Benoit Mandelbrot, Fractal Geometer Extraordinaire

October 16, 2010 — Tags: , , , , , , ,

Benoit Mandelbrot died on Thursday Oct. 14, 2010, at the age of 85. This is the end of an era.

I’m not sure I can adequately put into words what Mandelbrot’s discoveries and work mean to me, and the effect they have had on my life.

Let’s start with the name of my blog and website: Strange Attractor. I’ve been meaning to write a post about what a strange attractor is. I even have my own haiku definition of a strange attractor:

Eavestroughs of chaos
Funnelling beauty into
Following strange paths

A strange attractor is a concept from chaos theory and nonlinear mathematics. Some strange attractors are fractals. That’s probably all you need to know for this post.

The Mandelbrot Set

The Mandelbrot Set

Benoit Mandelbrot did groundbreaking work on fractal geometry. He coined the term “fractal geometry”. The Mandelbrot Set, which the most famous and recognizable fractal in the world, is named after him because he was one of the first people to run a computer simulation to see what it looks like, and he was the first one to study it in detail. He is one of the key people who, building on the scattered mathematical oddities of the past, formed the fields of study we now call chaos theory, fractal geometry, and nonlinear science.

I was introduced to fractals by my high school math teacher, Darren Luoma, and it changed my life.

I never looked at a tree the same way again. I had new ways of looking at art, new ways of recognizing patterns. The structure of imagined things and real things in the world unfurled in my mind in new configurations. I had a sudden feeling for how something so tiny as DNA could encode something so complex as life.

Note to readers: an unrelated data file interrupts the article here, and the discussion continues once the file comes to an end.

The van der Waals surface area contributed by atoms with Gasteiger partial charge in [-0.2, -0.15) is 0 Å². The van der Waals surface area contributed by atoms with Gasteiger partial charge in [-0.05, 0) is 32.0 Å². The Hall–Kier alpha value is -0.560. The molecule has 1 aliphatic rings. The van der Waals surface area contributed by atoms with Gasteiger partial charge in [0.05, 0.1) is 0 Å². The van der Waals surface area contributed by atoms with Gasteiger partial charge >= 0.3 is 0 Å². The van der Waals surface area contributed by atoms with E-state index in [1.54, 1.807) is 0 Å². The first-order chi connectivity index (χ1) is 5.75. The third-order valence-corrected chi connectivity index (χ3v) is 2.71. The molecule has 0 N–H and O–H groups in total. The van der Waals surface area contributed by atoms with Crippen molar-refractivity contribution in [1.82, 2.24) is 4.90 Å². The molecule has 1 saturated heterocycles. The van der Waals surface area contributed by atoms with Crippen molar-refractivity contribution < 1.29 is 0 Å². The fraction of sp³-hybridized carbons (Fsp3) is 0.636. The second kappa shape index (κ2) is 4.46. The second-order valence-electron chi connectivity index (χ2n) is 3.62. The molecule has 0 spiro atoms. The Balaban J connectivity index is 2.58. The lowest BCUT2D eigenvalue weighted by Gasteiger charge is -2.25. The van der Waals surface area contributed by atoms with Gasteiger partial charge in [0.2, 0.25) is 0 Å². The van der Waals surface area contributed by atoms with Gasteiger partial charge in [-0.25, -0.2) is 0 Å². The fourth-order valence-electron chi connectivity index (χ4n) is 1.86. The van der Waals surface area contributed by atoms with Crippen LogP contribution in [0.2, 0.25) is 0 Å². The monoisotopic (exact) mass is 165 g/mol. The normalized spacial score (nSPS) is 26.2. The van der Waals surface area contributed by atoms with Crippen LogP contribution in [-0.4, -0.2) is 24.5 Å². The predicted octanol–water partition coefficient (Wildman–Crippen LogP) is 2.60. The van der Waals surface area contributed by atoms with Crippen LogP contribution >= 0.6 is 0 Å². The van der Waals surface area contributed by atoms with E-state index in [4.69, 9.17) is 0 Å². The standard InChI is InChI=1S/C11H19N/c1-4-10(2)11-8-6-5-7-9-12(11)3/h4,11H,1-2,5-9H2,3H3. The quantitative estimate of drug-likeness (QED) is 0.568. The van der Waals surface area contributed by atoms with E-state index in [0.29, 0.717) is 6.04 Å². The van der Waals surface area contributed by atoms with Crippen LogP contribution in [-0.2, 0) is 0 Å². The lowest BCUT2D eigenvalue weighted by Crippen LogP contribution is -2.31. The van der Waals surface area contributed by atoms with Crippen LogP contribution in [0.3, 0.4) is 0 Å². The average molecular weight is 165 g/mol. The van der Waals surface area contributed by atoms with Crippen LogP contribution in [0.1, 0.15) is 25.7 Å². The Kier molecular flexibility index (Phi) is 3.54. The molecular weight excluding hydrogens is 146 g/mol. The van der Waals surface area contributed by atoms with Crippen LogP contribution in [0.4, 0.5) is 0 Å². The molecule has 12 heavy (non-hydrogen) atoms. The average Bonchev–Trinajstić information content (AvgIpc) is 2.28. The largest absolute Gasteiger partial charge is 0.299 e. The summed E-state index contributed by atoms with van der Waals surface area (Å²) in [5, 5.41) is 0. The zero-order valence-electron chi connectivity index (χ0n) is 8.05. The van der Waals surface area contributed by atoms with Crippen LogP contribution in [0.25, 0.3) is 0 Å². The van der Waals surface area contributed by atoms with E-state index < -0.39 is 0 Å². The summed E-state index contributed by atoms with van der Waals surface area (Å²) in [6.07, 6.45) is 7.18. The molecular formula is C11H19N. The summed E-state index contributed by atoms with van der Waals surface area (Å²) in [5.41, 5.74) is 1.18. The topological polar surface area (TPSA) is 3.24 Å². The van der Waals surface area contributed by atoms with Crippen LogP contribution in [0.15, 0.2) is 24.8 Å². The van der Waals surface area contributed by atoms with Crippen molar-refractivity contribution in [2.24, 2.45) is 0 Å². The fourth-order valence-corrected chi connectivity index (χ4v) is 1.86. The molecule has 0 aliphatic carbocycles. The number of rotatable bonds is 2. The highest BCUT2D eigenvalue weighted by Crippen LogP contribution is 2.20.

A dissatisfaction I had had with the oversimplification of the world into the clumsy abstractions I’d been taught was suddenly alleviated. (At least some of the dissatisfaction regarding geometrical relationships in nature was alleviated. This type of dissatisfaction about the limitations of abstractions on a variety of topics is still very much with me.) There were now new abstractions that explained things better, that gave me different and fascinating ways to understand the world. It was like a space opened up inside of me. It was like my mind untangled and grew.

The following quote is a famous one, and once I understood the fractal models of the structures of clouds, mountains, coastlines, bark and lightning, there was no going back to the previous simplifications.

“Clouds are not spheres, mountains are not cones, coastlines are not circles, and bark is not smooth, nor does lightning travel in a straight line.” — Benoit Mandelbrot, The Fractal Geometry of Nature, 1983.

It was the indignation and dissatisfaction I had been feeling, expressed. Clouds are not spheres! No they’re not! You can model them as spheres, but you lose a lot of what makes them interesting if you do so. More importantly, a sphere is not the only available tool, nor is it the best tool, for modelling them. What this quote brought me was vindication and a doorway to something better. The ideas it referred to let me escape from the monopoly on my imagination of the previous model I’d been spoon-fed.

If I ever have children, if I teach them to draw trees, the lesson will start with a simple bifurcating algorithm. They’ll probably pick up the other model, a circle or triangle with a line, from their teachers or peers. It’s not that the other model is bad. It’s actually quite useful in a variety of situations. But it’s not enough for me. And if it’s the only model you have in your imagination of a tree, you can end up thinking that that’s all there is to a tree, without even realizing the abstraction that just took place, or what you’re missing out on. It’s like the problem of imposing legibility, that is, making a map, then forgetting the territory, then attempting to change the territory to fit the map and wondering why it doesn’t work, and leaving carnage in the wake. Ok, not necessarily the carnage part. But usually something gets lost in the process of doing something like that, even if it is no more nor less than the flexibility of a mind.